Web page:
Thursday, October 21, 2021

Real Heroes

Back to the 80s

Ahh, back in the days when food mascots were all the rage, and every single company had their own mascot-inspired comic book. Mark Arnold takes us on a jaunt back into the retro-cool with these missing links from the 1980s.

 

Adventures of Kool-Aid Man

Kool-Aid Man first appeared in a series of live-action TV commercials that debuted in 1975. His facial image had originated on Kool-Aid packets as far back as the 1950s, as one that was drawn by a finger through the pitcher condensation. By the 80s, Kool-Aid Man became a super-hero of sorts and also a star of his own infrequently published comic book series that could be had by sending in some proof-of-purchase seals. Some were published by Marvel, but the majority of the issues were published by Archie and drawn by Dan DeCarlo.

 

 

 

 

 

 

 

Adventures of Pioneer Pete

Pioneer Chicken was another in a long line of Kentucky Fried Chicken imitators that didn’t quite make it, although it had a fairly healthy run for about 20 years. The few remaining restaurants are now independently owned and operated. When they were a chain, Pioneer took a cue from McDonald’s and Bob’s Big Boy by creating a cast of characters, and issuing a comic book series. It is unknown how many issues exist, but I know of three and each features generally comedic adventure stories for kids.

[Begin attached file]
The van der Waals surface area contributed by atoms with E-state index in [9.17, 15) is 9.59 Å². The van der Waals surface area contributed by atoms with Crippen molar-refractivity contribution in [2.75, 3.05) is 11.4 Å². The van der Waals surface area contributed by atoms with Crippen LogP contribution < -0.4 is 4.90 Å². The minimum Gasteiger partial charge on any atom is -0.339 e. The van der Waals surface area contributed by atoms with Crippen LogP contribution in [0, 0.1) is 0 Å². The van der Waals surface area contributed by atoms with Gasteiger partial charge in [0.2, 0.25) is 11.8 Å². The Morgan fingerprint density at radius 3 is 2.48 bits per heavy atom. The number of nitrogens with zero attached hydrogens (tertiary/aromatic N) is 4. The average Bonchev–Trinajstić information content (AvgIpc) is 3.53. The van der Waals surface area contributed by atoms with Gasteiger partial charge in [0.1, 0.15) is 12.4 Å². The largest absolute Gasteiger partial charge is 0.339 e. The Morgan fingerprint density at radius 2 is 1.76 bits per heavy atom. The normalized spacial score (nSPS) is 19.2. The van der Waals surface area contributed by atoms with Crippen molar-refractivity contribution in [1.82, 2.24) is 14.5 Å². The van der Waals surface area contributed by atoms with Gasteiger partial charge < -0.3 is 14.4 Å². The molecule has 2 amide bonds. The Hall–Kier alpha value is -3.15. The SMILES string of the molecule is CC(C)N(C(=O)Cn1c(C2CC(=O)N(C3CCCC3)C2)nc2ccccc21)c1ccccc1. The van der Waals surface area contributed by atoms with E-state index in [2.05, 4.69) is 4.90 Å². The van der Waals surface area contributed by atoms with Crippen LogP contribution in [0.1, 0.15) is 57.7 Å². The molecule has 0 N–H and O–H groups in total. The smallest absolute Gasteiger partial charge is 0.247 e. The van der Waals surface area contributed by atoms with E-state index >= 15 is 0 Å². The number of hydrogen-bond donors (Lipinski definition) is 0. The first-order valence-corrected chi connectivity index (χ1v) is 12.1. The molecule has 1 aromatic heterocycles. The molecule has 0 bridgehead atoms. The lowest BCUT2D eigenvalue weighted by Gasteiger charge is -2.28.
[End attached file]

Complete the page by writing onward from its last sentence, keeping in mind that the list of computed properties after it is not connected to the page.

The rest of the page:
Adventures of Quik Bunny

Nestle’s Quik brand chocolate milk mix has been around since 1948. A non-descript rabbit character started appearing on can labels around the 1950s. By the 70s, the rabbit was christened “Quik Bunny” and an accompanying series of commercials began that featured the catch phrase “You can’t drink it slow if it’s Quik” after which Quik Bunny would hurriedly suck it back and drink all of his chocolate milk in one gulp. A promotional tie-in comic book was published by Marvel in the 80s and expands the commercial idea into a series of comical adventures.

 

 

 

 

Mark Arnold is a comic book and animation historian and a writing, art, and film/video production professional. He writes comic books and articles on comic books and animation for various publications in addition to scripts, short stories and novels. He is also skilled in sales, marketing and promotion, and has film and TV production experience with digital video, video tape, and film. He has many online websites including Fun Ideas, Mark's Rare Comics, The Harveyville Fun Times!, So Rare!, and Food Shop. He also writes an (almost) daily blog and writes and draws a weekly comic strip called Protecto, the Little Robot. For the curious, Mark can be reached online at thft@att.net. Whew!

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